July 22, 2005
Triangle Business Journal
By Heather McGowan
© Copyright 2005
DURHAM - Semiconductor research is moving away from merely shrinking chips to creating chips that are chemical or biological in nature.
"One family of research is trying to extend the Moore's Law paradigm," says Frank Pita, director of corporate legal affairs and intellectual property counsel at Semiconductor Research Corp. in Durham. Moore's Law has allowed the price of computing power to fall in half every 18 months, he says. "The way the industry has done this is by shrinking the size of a circuit on a chip in half every 18 months."
But shrinking the size of chips cannot continue into infinity.
"The most promising area with respect to the future would be looking at what's beyond Moore's Law," says Pita. "We are looking at how we are going to be able to process and compute information with something that's probably chemical or biological in nature, or something hybrid in computer chips that's partly chemical and partly biological."
"One of the things we are doing, too, is a new technology called self assembly," he says. The human body constantly recreates cells and renews tissues when a cell dies, so the body is constantly regenerating and reassembling itself," he says. "More people in the chip-making community are looking at how biology (might) permit us to be able to do that. They also are trying to make computer circuits that make themselves."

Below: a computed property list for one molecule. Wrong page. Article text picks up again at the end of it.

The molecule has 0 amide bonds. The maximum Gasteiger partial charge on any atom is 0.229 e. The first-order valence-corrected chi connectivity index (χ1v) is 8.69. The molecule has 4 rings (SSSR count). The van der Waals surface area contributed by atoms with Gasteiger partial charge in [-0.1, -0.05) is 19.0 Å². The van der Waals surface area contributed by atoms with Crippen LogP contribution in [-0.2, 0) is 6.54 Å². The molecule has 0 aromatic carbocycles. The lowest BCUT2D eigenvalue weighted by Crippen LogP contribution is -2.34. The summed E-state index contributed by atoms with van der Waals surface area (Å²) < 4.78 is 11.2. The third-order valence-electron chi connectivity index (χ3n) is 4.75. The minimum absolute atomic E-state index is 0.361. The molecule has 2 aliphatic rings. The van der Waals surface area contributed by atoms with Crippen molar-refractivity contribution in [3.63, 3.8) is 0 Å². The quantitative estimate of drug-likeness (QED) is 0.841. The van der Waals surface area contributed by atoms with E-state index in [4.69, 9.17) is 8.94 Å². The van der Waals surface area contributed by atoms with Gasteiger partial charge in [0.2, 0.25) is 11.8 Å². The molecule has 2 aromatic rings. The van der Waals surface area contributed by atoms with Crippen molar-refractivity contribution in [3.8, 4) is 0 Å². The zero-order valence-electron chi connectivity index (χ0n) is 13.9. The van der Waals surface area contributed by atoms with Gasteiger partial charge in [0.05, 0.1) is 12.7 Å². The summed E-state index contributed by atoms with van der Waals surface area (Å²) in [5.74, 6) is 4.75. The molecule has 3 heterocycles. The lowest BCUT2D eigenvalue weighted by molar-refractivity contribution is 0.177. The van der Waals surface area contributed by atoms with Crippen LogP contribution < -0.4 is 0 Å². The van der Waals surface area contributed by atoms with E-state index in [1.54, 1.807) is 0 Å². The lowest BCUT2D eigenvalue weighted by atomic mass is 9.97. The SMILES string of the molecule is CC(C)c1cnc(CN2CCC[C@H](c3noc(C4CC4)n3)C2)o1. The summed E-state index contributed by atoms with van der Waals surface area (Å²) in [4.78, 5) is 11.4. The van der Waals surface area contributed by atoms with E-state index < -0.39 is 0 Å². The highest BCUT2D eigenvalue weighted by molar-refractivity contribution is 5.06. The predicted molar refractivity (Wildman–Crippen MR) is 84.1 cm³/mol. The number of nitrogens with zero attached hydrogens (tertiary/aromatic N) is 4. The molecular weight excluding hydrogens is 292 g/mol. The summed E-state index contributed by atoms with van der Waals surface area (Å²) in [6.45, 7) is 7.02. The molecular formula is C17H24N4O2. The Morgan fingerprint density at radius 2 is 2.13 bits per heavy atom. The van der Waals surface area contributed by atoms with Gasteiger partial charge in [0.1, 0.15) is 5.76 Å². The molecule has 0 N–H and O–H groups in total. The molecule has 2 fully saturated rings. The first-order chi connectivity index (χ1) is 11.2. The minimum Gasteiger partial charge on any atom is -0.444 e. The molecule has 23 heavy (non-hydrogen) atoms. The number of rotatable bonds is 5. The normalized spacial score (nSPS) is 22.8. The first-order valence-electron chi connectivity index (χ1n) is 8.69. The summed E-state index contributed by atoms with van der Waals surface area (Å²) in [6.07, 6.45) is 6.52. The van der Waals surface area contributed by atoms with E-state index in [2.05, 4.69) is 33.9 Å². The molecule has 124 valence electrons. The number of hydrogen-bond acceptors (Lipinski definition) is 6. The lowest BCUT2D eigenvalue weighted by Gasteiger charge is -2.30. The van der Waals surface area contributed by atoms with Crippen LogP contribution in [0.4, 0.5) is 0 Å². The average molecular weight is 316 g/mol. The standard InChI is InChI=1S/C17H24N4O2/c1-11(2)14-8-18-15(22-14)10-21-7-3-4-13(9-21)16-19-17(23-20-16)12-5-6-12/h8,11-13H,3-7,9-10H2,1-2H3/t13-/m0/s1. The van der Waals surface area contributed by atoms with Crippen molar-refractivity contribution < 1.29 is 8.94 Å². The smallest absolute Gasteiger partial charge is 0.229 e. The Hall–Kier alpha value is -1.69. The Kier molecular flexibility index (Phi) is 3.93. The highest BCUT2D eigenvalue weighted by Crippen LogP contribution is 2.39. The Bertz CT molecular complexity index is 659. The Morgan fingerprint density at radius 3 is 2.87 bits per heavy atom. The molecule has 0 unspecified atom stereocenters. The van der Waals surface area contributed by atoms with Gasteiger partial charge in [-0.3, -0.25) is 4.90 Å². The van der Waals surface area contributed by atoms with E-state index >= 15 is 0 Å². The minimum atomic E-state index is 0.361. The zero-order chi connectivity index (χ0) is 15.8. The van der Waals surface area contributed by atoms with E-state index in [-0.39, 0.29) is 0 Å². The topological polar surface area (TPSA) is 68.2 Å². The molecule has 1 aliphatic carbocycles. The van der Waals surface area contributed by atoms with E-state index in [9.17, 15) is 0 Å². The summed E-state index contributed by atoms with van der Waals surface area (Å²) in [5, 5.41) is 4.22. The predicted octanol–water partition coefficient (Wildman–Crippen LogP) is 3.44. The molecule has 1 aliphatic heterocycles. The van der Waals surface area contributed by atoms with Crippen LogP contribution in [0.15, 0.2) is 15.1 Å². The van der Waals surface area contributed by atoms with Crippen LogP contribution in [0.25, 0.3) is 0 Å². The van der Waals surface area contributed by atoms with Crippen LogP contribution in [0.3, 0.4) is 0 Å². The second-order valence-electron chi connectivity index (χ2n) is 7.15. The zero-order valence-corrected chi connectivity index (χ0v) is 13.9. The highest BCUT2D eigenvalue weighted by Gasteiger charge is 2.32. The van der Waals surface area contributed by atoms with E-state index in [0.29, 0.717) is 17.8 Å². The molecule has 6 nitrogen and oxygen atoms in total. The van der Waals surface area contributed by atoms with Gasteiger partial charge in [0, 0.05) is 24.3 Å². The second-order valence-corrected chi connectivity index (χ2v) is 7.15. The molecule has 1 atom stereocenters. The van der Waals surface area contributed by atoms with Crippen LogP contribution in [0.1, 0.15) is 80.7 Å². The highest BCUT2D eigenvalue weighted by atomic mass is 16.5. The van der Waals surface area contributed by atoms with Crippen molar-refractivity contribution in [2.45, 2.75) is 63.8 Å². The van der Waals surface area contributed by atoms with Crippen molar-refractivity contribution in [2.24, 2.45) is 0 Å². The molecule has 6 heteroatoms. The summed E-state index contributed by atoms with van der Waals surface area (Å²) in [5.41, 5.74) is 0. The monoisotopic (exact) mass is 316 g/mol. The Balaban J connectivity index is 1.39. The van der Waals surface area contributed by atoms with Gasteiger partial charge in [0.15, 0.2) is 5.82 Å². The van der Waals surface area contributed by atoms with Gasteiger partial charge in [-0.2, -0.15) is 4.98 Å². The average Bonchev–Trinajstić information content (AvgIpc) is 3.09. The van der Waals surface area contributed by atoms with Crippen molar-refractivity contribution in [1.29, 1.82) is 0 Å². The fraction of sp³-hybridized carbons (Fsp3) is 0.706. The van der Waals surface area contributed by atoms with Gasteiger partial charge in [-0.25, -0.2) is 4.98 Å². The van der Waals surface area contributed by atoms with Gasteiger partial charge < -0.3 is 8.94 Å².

The chip-making industry also has spent several million dollars a year researching environmentally friendly ways in which to manufacture integrated circuits, says Pita. "We have done our research and have enabled some technologies that allow the recycling of the water and chemicals (in chip-making plants)."
"That waste water is a combination of water and chemicals in it ... Recycling systems. ... will separate the water and the chemicals," says Pita. "Once you pull a certain amount of water up from the environment, you use that water over and over again and never expel anything into the environment. Not only does this help the environment, but the companies are still able to make chips productively and found that they were saving a lot of money on water usage," he adds.
Many researchers, some of whom are located in the Triangle, are investigating alternative materials and other technologies that have the potential to replace the traditional materials used to make semiconductors.
"The idea is to replace the conventional silicon-dioxide based insulator with an insulator having a high dielectric constant," says Carlton Osburn, an electrical and computer engineer at North Carolina State University.
Such insulators can be made thicker while maintaining the same functionality, says Osburn. There is then more opportunity for making the insulating layer thinner, so the device can carry more current, which leads to more operations per second.
"We've been looking at both insulators, plus gate-electrode materials," says Osburn.
"Even further out in time, some researchers are looking at much more radical solutions - different materials and different approaches - because we just don't know where we'll be 15 years from now," he says. "(Some researchers) are looking at different semiconductor materials, materials that possibly could give higher currents, like carbon nano tubes and things like functional molecules that could do different things like provide memory."